Japanese Unexamined Utility Model Publication No. 2-55672 differs from the other reference in that either or both of the fixed and movable jaws are stepped to release the extreme edge of the creased sheet from being engaged therebetween. As the folding blade withdraws into the folding cylinder from the cavity in the jaw cylinder following the engagement of the sheet between the fixed and movable jaws, the space created in the folded portion of the sheet is closed by the movable jaw under spring pressure. Thus is the folded sheet creased between the pair of jaws, only with the extreme edge of the fold left unengaged by the stepped jaw or jaws.

An objection to this first prior art device is that when inserted in the cavity by and with the folding blade, the sheet was inserted between, in particular, the folding blade and the fixed jaw throughout its length along the axis of the jaw cylinder, being strongly pressed against them. The sheet was therefore wedged and ironed by the blade and the folding jaw, with the consequent smearing of the printed sheet surfaces superimposed and contacted with each other, by ink offset. Such ink offset was all the more easy to occur because not only the folded sheet but the folding blade too is first caught between the fixed and movable jaws. The sheet is then under greater spring pressure from the movable jaw than when the folding blade is not caught between the jaws.

Japanese Unexamined Utility Model Publication No. 60-193365, on the other hand, adopts, in addition to the fixed and movable jaws, spring-loaded pushpins extending through the movable jaw for pushing the inserted sheet against abutments of polyurethane or like elastic material on the fixed jaw. Each folding blade on the folding cylinder is recessed to permit the pushpins to travel therethrough. The movable jaw is itself also sprung toward the fixed jaw for the same reasons as that of the first cited reference is. The sheet that has been pushed into the cavity is engaged not only between the fixed and movable jaws but, additionally, between the pushpins and the elastic abutments, in order to remain inserted in the cavity during the withdrawal of the folding blade from between the pair of jaws.

Folded upon forced insertion in the cavity in the jaw cylinder by the folding blade on the folding cylinder, the sheet as well as the folding blade is captured between the fixed and movable jaws. Furthermore, only the folded sheet between the these jaws is pressed against the elastic abutments on the fixed jaw by the spring-loaded pushpins. Upon subsequent withdrawal of the folding blade from the cavity, the space thereby created between the folded parts of the sheet is closed by the spring-loaded movable jaw. The sheet is creased by being pressed against the fixed jaw by the movable jaw, besides being urged against the elastic abutments by the pushpins.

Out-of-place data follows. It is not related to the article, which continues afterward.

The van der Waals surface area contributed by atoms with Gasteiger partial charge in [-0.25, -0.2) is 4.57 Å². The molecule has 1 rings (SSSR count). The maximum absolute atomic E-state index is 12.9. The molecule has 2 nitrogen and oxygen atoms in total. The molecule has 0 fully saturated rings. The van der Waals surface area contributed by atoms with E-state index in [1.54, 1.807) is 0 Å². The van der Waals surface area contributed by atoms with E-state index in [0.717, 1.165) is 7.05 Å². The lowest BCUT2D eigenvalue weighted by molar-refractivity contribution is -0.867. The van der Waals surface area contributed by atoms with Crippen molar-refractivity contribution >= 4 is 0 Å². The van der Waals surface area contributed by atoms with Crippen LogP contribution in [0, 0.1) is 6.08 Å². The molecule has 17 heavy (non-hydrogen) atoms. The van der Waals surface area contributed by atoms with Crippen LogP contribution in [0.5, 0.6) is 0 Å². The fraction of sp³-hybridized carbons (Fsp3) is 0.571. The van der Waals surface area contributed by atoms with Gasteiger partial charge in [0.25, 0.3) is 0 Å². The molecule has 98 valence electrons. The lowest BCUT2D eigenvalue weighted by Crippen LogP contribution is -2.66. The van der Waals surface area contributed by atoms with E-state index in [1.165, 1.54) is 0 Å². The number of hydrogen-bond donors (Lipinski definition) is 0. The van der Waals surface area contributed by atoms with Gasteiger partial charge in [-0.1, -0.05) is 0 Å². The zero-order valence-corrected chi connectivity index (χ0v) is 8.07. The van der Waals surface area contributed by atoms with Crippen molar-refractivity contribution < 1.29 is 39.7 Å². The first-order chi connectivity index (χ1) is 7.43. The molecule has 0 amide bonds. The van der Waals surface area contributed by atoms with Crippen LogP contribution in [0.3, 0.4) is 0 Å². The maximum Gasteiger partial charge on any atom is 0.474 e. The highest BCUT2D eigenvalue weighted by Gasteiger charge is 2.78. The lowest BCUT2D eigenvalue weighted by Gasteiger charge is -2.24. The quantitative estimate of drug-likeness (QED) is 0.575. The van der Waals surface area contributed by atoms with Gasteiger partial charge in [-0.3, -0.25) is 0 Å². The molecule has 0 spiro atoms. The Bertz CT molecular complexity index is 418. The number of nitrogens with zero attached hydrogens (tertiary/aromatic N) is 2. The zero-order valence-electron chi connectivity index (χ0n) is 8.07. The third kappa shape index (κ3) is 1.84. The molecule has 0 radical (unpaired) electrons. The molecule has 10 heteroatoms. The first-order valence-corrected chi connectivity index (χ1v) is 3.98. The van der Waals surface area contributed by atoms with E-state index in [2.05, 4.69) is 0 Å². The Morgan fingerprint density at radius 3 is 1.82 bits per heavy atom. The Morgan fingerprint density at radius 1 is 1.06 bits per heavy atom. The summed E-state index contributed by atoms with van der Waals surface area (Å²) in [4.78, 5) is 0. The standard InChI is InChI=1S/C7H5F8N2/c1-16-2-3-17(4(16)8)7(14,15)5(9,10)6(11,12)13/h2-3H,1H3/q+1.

This second prior art folding mechanism possesses the same problems concerning ink offset as does the first. Ink offset was particularly prone to occur at the portion of the folded sheet pressed against the elastic abutments on the fixed jaw by the spring-loaded pushpins. These pushpins themselves gave rise to some additional difficulties. First, being left protruding from the movable jaw under spring pressure, the pushpins were liable to be hit by the sheet being pushed into the cavity, with consequent damage to the sheet. Second, the pushpins on being sprung against the abutment via the sheet were easy to create dents in the sheet surface.

These difficulties arising from the spring-loaded pushpins are absent, of course, from the first cited prior art device. But then the sheet that has been creased between the jaws was easy to come out the cavity together with the folding blade upon withdrawal of the latter, resulting in total failure in folding the sheet.

SUMMARY OF THE INVENTION

The present invention has it as an object to preclude the trouble, heretofore often encountered in the art, of any undesired ink offset and consequent smearing of the sheets during the insertion of each sheet in the cavity in the jaw cylinder by the folding blade on the folding cylinder, during the forced engagement of the sheet between the fixed and movable jaws, and during the withdrawal of the folding blade from between the jaws.

Another object of the invention is to assure smooth withdrawal of the folding blade from between the fixed and movable jaws without the inconveniences of the concurrent withdrawal or other displacement or disarrangement of the sheet.

Briefly, the present invention may be summarized as a mechanism in a web-fed rotary press for cutting a continuous web of paper into discrete sheets and folding the successive sheets in the middle into the form of signatures. The cutting and folding mechanism comprises a cutting cylinder, a folding cylinder, and a jaw cylinder. The cutting cylinder has a cutting blade which is to be received, with the rotation of the cutting cylinder and the folding cylinder in opposite directions, on a counter cutting means disposed on the peripheral surface of the folding cylinder for cutting the web into successive sheets. The folding cylinder has means such as set of retractable piercing pins for holding each sheet in place on the folding cylinder by the time when the sheet is thereby transported to a position opposite the jaw cylinder, and folding blades arranged parallel to the folding cylinder axis for travel radially of the folding cylinder in order to push each sheet off the surface of the folding cylinder in the middle of the sheet.